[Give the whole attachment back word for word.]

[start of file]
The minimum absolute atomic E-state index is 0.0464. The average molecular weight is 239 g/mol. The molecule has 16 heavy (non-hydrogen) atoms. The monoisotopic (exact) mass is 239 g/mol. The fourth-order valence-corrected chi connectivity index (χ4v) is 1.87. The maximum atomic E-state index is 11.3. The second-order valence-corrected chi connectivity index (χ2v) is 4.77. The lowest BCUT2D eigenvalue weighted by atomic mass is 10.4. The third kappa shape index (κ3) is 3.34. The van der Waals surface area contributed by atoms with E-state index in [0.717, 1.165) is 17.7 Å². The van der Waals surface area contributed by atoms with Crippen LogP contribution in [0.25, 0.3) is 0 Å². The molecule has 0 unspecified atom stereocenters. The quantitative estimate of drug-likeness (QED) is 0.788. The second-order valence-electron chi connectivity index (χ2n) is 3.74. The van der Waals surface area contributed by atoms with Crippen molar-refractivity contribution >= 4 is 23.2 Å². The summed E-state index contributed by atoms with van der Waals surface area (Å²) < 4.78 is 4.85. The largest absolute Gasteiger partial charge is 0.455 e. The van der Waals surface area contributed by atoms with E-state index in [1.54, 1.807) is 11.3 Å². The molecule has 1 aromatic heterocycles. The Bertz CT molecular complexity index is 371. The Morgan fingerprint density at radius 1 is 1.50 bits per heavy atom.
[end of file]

The minimum absolute atomic E-state index is 0.0464. The average molecular weight is 239 g/mol. The molecule has 16 heavy (non-hydrogen) atoms. The monoisotopic (exact) mass is 239 g/mol. The fourth-order valence-corrected chi connectivity index (χ4v) is 1.87. The maximum atomic E-state index is 11.3. The second-order valence-corrected chi connectivity index (χ2v) is 4.77. The lowest BCUT2D eigenvalue weighted by atomic mass is 10.4. The third kappa shape index (κ3) is 3.34. The van der Waals surface area contributed by atoms with E-state index in [0.717, 1.165) is 17.7 Å². The van der Waals surface area contributed by atoms with Crippen LogP contribution in [0.25, 0.3) is 0 Å². The molecule has 0 unspecified atom stereocenters. The quantitative estimate of drug-likeness (QED) is 0.788. The second-order valence-electron chi connectivity index (χ2n) is 3.74. The van der Waals surface area contributed by atoms with Crippen molar-refractivity contribution >= 4 is 23.2 Å². The summed E-state index contributed by atoms with van der Waals surface area (Å²) < 4.78 is 4.85. The largest absolute Gasteiger partial charge is 0.455 e. The van der Waals surface area contributed by atoms with E-state index in [1.54, 1.807) is 11.3 Å². The molecule has 1 aromatic heterocycles. The Bertz CT molecular complexity index is 371. The Morgan fingerprint density at radius 1 is 1.50 bits per heavy atom.